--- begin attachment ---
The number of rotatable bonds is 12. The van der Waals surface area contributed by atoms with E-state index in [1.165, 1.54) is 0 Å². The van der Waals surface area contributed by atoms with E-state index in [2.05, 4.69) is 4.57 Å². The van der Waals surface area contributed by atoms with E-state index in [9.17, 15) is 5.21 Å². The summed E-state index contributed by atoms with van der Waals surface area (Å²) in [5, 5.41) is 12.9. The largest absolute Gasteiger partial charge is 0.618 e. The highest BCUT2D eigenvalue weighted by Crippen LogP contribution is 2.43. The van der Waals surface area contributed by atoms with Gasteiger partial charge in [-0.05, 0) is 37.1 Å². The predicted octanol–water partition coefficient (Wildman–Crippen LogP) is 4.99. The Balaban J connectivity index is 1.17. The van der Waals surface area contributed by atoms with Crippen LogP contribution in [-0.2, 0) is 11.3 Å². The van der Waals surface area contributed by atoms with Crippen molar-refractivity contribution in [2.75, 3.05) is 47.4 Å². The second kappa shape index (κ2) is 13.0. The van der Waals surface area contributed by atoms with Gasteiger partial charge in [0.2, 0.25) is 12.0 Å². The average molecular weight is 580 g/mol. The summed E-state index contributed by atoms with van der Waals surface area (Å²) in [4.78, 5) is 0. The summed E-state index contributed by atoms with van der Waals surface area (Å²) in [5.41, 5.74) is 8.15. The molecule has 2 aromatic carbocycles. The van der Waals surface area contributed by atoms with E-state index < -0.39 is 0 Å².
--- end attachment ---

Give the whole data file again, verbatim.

The number of rotatable bonds is 12. The van der Waals surface area contributed by atoms with E-state index in [1.165, 1.54) is 0 Å². The van der Waals surface area contributed by atoms with E-state index in [2.05, 4.69) is 4.57 Å². The van der Waals surface area contributed by atoms with E-state index in [9.17, 15) is 5.21 Å². The summed E-state index contributed by atoms with van der Waals surface area (Å²) in [5, 5.41) is 12.9. The largest absolute Gasteiger partial charge is 0.618 e. The highest BCUT2D eigenvalue weighted by Crippen LogP contribution is 2.43. The van der Waals surface area contributed by atoms with Gasteiger partial charge in [-0.05, 0) is 37.1 Å². The predicted octanol–water partition coefficient (Wildman–Crippen LogP) is 4.99. The Balaban J connectivity index is 1.17. The van der Waals surface area contributed by atoms with Crippen LogP contribution in [-0.2, 0) is 11.3 Å². The van der Waals surface area contributed by atoms with Crippen molar-refractivity contribution in [2.75, 3.05) is 47.4 Å². The second kappa shape index (κ2) is 13.0. The van der Waals surface area contributed by atoms with Gasteiger partial charge in [0.2, 0.25) is 12.0 Å². The average molecular weight is 580 g/mol. The summed E-state index contributed by atoms with van der Waals surface area (Å²) in [4.78, 5) is 0. The summed E-state index contributed by atoms with van der Waals surface area (Å²) in [5.41, 5.74) is 8.15. The molecule has 2 aromatic carbocycles. The van der Waals surface area contributed by atoms with E-state index < -0.39 is 0 Å².